Once Granddad caught some catfish and put them down in the cellar. I had visions of nests of snakes living there, and even a few nightmares that centered around it.

Finally though, Sister Debbie moved into Grandmother’s house and decided it was time to make the cellar usable. She had the open window closed up, added a vent and a sump pump. Now the cellar is clean with no critters (except a few spiders) and Deb always makes sure there are plenty of snacks and games to entertain the kiddies who go down.

969748_666217840062234_602725260_n     Pretending we’re monkeys.

The weird thing about that cellar is, I think all the water over the years caused it to shrink! I didn’t know cement could shrink like that, but it’s not nearly as big as it was back in the beginning.

Where do you go during a tornado? Bathtub? Cellar? Or are you like so many of the men I know who go out to the porch and watch?


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You Know You’re From Okieland

Adapted from Wikipedia's OK county maps by Set...

Adapted from Wikipedia’s OK county maps by Seth Ilys. (Photo credit: Wikipedia)

Swiped this from Cheryl Brown’s Facebook page. I went to her FB page to check on her mama, who’s in the hospital. We’re praying for Janyce and we’re trusting God.

Found this and couldn’t help but share. And I had to comment, too, so I put mine in red. 😛
You might be an OKIE if:
1. You can properly pronounce Eufaula, Gotebo, Okemah, and Chickasha .
2. You think that people who complain about the wind in their states are sissies.
3. A tornado warning siren is your signal to go out in the yard and look for a funnel. I know they do that in Kansas. My Wichita BIL went out once and videoed one.
4. Your idea of a traffic jam is ten cars waiting to pass a tractor on the highway.
5. You’ve ever had to switch from “heat” to “A/C” in the same day. Well, duh. Don’t they do that in other states?
6. You know that the true value of a parking space is not determined by the distance to the door, but by the availability of shade. You know it if you’ve ever worn shorts to drive in!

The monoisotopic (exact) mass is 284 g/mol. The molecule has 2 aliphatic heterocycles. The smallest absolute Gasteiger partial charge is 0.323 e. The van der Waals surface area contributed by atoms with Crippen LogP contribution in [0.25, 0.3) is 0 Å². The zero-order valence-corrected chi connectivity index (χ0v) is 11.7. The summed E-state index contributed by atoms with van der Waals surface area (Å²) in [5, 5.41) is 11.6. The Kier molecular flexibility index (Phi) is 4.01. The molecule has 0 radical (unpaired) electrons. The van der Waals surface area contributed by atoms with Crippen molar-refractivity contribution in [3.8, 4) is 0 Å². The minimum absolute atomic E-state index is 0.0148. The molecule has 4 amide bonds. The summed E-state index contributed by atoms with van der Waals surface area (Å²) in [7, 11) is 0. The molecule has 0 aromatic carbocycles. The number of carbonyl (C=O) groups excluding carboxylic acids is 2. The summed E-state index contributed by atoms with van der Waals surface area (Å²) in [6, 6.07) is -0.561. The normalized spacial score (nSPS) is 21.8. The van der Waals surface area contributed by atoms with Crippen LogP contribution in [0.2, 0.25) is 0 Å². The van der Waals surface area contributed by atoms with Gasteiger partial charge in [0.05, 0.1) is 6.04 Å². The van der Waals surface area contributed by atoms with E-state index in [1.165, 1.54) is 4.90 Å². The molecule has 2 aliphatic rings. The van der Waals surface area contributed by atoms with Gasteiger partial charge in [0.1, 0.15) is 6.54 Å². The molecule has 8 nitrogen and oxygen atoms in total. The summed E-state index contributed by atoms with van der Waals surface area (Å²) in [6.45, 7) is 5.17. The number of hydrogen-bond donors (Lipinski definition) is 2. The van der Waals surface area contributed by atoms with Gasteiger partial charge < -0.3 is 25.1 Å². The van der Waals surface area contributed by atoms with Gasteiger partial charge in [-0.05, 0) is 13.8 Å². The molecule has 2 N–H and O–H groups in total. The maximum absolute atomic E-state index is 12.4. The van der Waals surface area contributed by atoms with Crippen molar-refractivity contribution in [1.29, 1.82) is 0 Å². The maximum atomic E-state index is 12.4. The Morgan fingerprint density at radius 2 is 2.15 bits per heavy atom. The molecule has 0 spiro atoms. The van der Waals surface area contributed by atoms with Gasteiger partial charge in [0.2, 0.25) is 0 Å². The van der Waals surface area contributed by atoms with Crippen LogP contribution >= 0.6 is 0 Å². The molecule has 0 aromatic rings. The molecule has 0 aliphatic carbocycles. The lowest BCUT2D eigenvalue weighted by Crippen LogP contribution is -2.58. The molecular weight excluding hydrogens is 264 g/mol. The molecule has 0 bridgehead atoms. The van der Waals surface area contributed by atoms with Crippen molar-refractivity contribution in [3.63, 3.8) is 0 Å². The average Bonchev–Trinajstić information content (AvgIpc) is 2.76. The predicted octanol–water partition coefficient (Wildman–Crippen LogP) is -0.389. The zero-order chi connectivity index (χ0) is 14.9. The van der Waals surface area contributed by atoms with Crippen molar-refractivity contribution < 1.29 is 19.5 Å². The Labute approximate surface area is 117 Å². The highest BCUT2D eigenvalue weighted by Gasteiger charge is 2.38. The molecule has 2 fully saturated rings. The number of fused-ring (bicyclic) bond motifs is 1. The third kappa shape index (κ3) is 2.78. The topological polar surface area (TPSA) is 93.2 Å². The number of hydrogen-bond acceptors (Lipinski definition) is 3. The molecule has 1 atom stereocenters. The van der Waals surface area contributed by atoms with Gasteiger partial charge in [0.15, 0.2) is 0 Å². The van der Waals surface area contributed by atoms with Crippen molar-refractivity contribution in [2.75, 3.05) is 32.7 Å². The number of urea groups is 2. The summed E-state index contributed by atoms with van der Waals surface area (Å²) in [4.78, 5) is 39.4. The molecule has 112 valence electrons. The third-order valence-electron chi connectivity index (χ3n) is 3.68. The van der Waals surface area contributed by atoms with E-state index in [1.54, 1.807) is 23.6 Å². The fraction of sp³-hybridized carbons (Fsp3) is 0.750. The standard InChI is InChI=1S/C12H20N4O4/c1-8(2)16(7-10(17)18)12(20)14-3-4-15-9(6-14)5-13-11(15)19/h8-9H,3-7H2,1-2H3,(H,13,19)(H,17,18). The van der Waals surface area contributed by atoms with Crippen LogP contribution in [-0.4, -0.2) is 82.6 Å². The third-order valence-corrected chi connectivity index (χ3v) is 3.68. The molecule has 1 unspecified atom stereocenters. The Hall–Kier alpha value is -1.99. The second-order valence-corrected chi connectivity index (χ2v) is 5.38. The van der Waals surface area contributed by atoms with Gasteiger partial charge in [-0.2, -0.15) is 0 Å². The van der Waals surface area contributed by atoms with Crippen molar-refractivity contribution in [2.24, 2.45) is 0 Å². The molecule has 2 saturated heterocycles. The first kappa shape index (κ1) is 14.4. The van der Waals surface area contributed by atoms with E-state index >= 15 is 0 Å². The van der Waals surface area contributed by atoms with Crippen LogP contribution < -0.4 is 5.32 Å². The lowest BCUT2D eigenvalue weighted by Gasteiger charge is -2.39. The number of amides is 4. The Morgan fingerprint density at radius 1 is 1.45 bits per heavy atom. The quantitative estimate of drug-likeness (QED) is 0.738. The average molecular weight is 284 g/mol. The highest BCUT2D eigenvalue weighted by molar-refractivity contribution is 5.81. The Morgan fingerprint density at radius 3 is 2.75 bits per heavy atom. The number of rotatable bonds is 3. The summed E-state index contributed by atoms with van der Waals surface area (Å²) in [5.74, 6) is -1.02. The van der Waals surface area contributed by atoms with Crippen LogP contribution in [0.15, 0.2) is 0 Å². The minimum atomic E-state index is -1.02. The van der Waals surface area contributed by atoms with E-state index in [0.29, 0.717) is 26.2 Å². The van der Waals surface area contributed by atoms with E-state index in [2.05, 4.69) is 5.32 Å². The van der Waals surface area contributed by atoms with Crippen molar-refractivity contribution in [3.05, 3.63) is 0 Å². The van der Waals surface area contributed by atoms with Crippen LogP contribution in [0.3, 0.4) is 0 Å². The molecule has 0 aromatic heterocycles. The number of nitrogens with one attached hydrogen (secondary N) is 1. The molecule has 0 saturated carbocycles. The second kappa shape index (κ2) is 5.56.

7. Stores don’t have bags, they have sacks.
8. You see people wear bib overalls at funerals. And weddings. 🙂
9. You think everyone from a bigger city has an accent. And they think we have one! G-Man, who grew up ten miles north of me, told me I had an accent when we got married. Got over it, though. 
10. You measure distance in minutes. (“I’m about 5 minutes away.”) They do that in NYC. “Just walk that direction for five minutes.”
11. You refer to the capital of Oklahoma as “The City.”
12. It doesn’t bother you to use an airport named for a man who died in an airplane crash. Your point is???
13. Little smokies are something you serve only for special occasions.
14. You go to the lake because you think it is like going to the ocean. Not sure I get this one. Can anyone help me with it?
15. You listen to the weather forecast before picking out an outfit.
16. You know cow-pies are not made of beef.
17. Someone you know has used a football schedule to plan their wedding date. LOL! Yeah, but it was funny then, too.
18. You have known someone who has had one belt buckle bigger than your fist. Doesn’t everyone?
19. A bad traffic jam involves two cars staring each other at a four- way stop, each determined to be the most polite and let the other go first. 😛
20. You know in which state “Miam-uh” is and in which state “Miam-ee” is.
21. You aren’t surprised to find movie rental, ammunition, and bait all in the same store.
22. Your “place at the lake” has wheels under it.
23. A Mercedes Benz is not a status symbol. A Ford F350 4×4 is.
24. You know everything goes better with Ranch. Well, yeah.
25. You learned how to shoot a gun before you learned how to multiply.
26. You actually get these jokes and are “fixin” to send them to your friends. Nope. Share ’em on my blog. 🙂
27. Finally, you are 100% Oklahoman if you have ever heard this conversation:
“You wanna Coke?”
“Yeah.”
“What kind?”
“Dr. Pepper.”
Actually, I’ve never heard #27. I think that’s a Texas thing. Here we ask, “Want a pop?
“Yeah.”
“What kind?”
“DIET Dr. Pepper.”


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Cricket Town

Louis L'Amour

Louis L’Amour (Photo credit: Wikipedia)